In one of the county's most contentious races, Corpus has taken the lead over incumbent Sheriff Carlos Bolanos, according to unofficial election results. As of the results Wednesday, June 8, Corpus was leading with roughly 54% of the vote.
If the results hold, San Mateo County may soon see its first female, and first Latina, sheriff. But even as her supporters shared hugs, high-fives and congratulations, Corpus remained calm and quietly cheerful.
"The numbers are still looking really good ... I'm optimistic. And I am hopeful," she said. "I'm not calling it but I am very, very excited."
Around 10:30 p.m., with a steady 9-point lead over her opponent, Corpus addressed the crowd gathered inside.
"I am overwhelmed right now," she said. Thanking each of her campaign volunteers, family members and supporters individually, she added, "We stood up to an establishment, and it's been amazing."
Anticipating a win, several team members joined Corpus to present her with a large, custom-designed bottle of Mailly Champagne. Emblazoned in glitter were her name, the year, the San Mateo County Sheriff's Office logo and the words: "A sheriff we can trust."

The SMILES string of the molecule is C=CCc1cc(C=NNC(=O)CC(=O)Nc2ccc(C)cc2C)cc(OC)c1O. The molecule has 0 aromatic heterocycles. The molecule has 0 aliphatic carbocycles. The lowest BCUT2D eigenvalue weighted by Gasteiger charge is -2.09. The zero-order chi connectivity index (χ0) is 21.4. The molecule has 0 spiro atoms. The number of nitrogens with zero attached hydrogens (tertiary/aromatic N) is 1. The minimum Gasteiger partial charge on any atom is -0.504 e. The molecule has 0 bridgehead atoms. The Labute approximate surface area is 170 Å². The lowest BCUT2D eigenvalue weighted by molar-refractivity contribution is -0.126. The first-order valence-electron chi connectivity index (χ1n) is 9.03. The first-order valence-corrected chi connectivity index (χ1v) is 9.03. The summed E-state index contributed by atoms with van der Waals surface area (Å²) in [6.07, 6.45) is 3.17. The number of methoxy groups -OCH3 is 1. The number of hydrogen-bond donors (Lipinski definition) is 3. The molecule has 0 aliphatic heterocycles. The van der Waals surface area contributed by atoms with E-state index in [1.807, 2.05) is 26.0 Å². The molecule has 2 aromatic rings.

Corpus described the watch party as a "surreal" experience, after nearly a year of campaigning. Regardless of the final result, she said was proud of herself for having the courage to challenge her boss and incumbent sheriff.
"Everyone discounted me in the beginning," she said. "Whatever the outcome is tonight, I feel like I've won."
A passionate crowd of more than 50 supporters, family members and local officials turned out to watch the results from a rooftop in San Mateo.
California State Senator Josh Becker, D-Menlo Park, was among those in attendance. After meeting Corpus a few months ago, he said he was impressed by her energy and message and called her a "breath of fresh air."
Describing concerns he's heard from his constituents about crime rates, Becker said he appreciated Corpus's interest in seeking innovative solutions while recognizing the limits of law enforcement.
"I think she's got the ability to be an important figure in the Peninsula for many years to come," he said.
Former Sheriff's Captain Paul Kunkel referred to Corpus as "Sheriff" and spoke passionately about her vision for the role.